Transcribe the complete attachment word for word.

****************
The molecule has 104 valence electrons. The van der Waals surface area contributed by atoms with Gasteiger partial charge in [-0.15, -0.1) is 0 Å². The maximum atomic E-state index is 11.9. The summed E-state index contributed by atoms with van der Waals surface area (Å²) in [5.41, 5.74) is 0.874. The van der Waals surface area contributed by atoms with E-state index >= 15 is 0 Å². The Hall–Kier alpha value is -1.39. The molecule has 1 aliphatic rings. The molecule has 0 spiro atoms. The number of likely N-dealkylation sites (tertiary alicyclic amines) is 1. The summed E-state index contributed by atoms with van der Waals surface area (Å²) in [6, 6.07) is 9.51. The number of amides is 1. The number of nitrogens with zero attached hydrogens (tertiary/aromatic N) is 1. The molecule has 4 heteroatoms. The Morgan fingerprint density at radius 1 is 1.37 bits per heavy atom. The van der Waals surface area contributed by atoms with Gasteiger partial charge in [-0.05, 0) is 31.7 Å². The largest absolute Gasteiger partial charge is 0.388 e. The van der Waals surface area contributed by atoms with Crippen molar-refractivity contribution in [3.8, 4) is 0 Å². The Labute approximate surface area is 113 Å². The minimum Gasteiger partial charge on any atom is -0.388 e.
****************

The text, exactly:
The molecule has 104 valence electrons. The van der Waals surface area contributed by atoms with Gasteiger partial charge in [-0.15, -0.1) is 0 Å². The maximum atomic E-state index is 11.9. The summed E-state index contributed by atoms with van der Waals surface area (Å²) in [5.41, 5.74) is 0.874. The van der Waals surface area contributed by atoms with E-state index >= 15 is 0 Å². The Hall–Kier alpha value is -1.39. The molecule has 1 aliphatic rings. The molecule has 0 spiro atoms. The number of likely N-dealkylation sites (tertiary alicyclic amines) is 1. The summed E-state index contributed by atoms with van der Waals surface area (Å²) in [6, 6.07) is 9.51. The number of amides is 1. The number of nitrogens with zero attached hydrogens (tertiary/aromatic N) is 1. The molecule has 4 heteroatoms. The Morgan fingerprint density at radius 1 is 1.37 bits per heavy atom. The van der Waals surface area contributed by atoms with Gasteiger partial charge in [-0.05, 0) is 31.7 Å². The largest absolute Gasteiger partial charge is 0.388 e. The van der Waals surface area contributed by atoms with Crippen molar-refractivity contribution in [3.8, 4) is 0 Å². The Labute approximate surface area is 113 Å². The minimum Gasteiger partial charge on any atom is -0.388 e.